Submissions/Learning Literacy with Wikipedia

From Wikimania 2014 • London, United Kingdom

This is an accepted submission for Wikimania 2014.

Submission no. 3015
Title of the submission
Learning Literacy with Wikipedia
Type of submission (discussion, hot seat, panel, presentation, tutorial, workshop)
Author of the submission
C. Scott Ananian
E-mail address
Country of origin
Affiliation, if any (organisation, company etc.)
Wikimedia Foundation / One Laptop per Child Foundation
Personal homepage or blog
Abstract (at least 300 words to describe your proposal)

Imagine a world in which every single person is given access to the sum of human knowledge --- but the people can't read what they've been given.

In the United States, 32 million adults can't read, 14% of the population. Worldwide, 774 million adults and 123 million youth cannot read. Women and the disadvantaged make up a disproportionate share of the illiterate.

How can we help the people of the world to read what we have given them?

We will begin by reviewing the results of the One Laptop per Child project. An offline Wikipedia slice was among the applications provided to every one of the 395,000 children in Uruguay's 1st through 6th grades between 2008 and 2009. A similar project was undertaken in Peru. In some remote communities, it was found that the school teachers themselves were not functionally literate. We'll discuss the lessons learned from those original deployments.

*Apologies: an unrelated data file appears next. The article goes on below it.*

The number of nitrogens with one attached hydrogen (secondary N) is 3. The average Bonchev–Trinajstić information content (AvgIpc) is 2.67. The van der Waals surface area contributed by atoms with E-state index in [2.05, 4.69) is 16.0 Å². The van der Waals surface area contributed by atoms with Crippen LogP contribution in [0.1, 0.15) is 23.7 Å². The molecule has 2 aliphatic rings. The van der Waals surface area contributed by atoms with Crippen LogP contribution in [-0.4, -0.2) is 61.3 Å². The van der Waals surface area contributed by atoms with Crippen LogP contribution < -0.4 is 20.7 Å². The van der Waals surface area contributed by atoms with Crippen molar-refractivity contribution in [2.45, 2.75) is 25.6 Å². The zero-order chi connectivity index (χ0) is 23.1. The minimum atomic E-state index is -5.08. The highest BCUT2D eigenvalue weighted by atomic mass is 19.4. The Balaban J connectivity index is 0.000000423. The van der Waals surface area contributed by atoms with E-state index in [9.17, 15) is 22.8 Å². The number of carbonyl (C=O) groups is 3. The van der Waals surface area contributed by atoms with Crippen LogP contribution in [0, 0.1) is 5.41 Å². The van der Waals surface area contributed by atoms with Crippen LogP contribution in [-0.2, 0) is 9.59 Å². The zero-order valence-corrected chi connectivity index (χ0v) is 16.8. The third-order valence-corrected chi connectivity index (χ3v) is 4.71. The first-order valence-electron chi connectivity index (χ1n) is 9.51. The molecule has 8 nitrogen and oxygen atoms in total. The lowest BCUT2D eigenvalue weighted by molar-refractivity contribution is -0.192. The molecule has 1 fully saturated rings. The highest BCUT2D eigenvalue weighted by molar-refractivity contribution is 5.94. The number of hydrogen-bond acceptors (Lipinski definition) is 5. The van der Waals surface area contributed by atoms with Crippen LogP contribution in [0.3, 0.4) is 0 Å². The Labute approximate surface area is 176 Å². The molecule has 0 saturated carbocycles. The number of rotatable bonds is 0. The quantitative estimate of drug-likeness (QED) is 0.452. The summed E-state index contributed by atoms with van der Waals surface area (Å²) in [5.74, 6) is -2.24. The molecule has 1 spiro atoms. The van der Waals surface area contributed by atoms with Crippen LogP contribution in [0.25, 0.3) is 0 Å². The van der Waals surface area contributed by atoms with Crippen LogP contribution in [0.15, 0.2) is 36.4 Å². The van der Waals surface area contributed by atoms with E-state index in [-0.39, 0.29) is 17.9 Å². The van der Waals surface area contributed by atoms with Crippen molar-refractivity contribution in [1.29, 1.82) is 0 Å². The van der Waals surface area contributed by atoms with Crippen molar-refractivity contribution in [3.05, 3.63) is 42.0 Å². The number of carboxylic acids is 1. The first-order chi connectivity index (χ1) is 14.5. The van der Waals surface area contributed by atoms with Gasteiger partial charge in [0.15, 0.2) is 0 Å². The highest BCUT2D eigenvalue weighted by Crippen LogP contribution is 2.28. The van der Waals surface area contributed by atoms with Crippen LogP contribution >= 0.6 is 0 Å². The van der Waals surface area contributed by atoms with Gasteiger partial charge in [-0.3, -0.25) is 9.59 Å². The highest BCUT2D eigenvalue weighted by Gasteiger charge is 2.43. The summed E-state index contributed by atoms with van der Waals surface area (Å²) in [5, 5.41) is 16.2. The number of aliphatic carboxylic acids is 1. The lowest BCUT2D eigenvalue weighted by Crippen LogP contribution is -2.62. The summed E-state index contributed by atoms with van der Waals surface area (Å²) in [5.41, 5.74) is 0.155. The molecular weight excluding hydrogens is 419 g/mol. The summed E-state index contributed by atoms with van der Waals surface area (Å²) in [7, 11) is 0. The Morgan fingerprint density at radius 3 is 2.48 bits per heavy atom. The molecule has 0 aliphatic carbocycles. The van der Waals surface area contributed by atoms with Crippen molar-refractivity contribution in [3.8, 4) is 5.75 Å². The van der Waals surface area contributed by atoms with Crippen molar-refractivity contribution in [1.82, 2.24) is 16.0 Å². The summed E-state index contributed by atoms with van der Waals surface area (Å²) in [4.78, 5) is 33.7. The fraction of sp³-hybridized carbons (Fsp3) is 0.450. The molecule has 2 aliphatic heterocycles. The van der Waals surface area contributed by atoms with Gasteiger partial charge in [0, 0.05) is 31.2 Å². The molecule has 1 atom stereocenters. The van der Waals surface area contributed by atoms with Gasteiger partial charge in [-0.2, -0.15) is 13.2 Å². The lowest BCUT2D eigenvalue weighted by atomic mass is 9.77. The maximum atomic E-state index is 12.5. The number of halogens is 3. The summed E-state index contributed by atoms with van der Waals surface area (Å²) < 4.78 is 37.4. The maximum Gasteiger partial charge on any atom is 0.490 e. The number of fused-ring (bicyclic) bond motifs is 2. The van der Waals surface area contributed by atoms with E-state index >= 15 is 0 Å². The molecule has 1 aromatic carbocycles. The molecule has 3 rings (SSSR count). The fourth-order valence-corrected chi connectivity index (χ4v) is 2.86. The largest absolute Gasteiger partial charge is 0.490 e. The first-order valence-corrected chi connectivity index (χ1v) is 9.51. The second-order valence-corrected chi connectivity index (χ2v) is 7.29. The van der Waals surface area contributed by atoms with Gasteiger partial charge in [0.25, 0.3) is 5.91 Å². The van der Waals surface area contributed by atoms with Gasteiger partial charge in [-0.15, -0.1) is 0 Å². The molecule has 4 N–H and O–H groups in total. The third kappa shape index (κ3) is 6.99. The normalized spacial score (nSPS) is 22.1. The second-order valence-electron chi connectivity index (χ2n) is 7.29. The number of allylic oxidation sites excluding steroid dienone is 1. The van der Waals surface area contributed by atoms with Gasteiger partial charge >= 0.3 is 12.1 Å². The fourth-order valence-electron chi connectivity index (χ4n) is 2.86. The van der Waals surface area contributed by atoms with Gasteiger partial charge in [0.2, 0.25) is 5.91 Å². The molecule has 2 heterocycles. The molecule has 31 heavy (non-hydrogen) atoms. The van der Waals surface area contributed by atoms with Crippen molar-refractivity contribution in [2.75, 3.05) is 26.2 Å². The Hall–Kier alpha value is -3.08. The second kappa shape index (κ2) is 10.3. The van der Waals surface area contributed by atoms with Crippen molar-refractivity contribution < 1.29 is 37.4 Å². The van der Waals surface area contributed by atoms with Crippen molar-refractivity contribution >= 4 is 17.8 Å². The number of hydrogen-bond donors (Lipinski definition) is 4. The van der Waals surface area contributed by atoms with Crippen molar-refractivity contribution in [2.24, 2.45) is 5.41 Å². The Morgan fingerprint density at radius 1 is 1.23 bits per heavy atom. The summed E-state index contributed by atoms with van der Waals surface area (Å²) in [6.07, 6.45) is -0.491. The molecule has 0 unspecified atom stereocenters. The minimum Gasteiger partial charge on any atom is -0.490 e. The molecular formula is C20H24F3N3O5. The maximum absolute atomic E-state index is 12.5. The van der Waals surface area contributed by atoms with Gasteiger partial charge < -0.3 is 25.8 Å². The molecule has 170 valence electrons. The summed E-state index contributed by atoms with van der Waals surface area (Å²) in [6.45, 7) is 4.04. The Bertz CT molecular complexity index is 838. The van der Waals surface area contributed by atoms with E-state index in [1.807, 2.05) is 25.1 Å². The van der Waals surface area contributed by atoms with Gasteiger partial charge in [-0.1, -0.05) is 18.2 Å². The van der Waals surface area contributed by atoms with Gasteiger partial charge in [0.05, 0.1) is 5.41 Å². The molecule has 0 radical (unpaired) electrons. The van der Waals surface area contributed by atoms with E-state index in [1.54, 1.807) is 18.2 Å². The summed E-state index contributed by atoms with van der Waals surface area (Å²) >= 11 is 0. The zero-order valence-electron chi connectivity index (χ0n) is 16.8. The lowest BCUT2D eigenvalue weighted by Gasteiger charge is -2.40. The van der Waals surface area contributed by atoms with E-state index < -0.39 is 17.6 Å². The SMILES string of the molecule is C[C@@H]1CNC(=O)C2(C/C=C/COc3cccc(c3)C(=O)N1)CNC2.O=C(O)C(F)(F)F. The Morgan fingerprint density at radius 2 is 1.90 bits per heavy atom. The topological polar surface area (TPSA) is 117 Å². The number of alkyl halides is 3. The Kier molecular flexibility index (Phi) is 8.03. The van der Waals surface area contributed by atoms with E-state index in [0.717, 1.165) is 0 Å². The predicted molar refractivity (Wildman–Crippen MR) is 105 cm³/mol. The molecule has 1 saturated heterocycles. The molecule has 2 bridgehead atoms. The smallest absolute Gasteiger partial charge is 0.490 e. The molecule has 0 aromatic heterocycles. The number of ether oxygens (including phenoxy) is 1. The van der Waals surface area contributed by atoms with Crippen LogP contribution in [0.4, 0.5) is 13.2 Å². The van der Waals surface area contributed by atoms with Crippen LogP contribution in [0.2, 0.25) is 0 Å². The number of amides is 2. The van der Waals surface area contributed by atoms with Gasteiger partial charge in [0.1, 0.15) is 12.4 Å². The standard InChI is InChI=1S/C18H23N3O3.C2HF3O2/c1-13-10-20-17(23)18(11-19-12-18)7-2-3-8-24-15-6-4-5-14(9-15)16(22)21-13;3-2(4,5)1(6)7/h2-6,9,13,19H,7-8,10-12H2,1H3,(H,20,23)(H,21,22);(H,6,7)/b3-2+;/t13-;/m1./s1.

From there we will discuss an Ethiopian literacy pilot launched in 2012 by One Laptop per Child which investigated approaches to literacy learning which can be applied even in the absence of literate teachers or members of the community.

These experiences informed the design of Nell's Wikipedia, a "read along" Wikipedia browser designed for literacy learning. Nell's Wikipedia can speak the article text, highlighting each word as it is read. It uses the Simple English Wikipedia to teach English language literacy.

"Nell's Wikipedia" is just one piece of a literacy program. There is a need for additional open content projects for literacy learning. A word database is an important part of many literacy curricula: a set of nouns and simple verbs along with illustrations, media clips, audio pronunciations, definitions and uses. This forms the basis for vocabulary exercises and more interesting teaching tools. Parts of this database can be drawn from Wiktionary and Wikipedia, but there are many gaps to fill. For bilingual education, having word correspondences between languages is a helpful addition; the existing Wikipedia interwiki links can be mined.

Navigating to interesting articles is a challenge if you are illiterate. Visual navigation tools and guides would help make more content accessible to beginning learners.

Finally: writing skills are also an important part of literacy. Offline readers are an important tool in literacy projects in remote regions, but users end up cut off from the community of authors and editors. Offline editing tools can bridge the divide. We will discuss offline editing in the context of the OLPC deployments and Nell's Wikipedia.

Education Outreach
Length of session (if other than 30 minutes, specify how long)
30 minutes
Will you attend Wikimania if your submission is not accepted?
Slides or further information (optional)

Google Present PDF

Special requests

Cannot conflict with Parsoid talk.

Interested attendees

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  1. Is this viable? Is this really a potential path for development? Blue Rasberry (talk) 22:14, 7 April 2014 (UTC)[reply]
  2. Quiddity (talk) 20:01, 12 April 2014 (UTC)[reply]
  3. --アンタナナ 10:20, 8 August 2014 (UTC)[reply]
  4. Add your username here.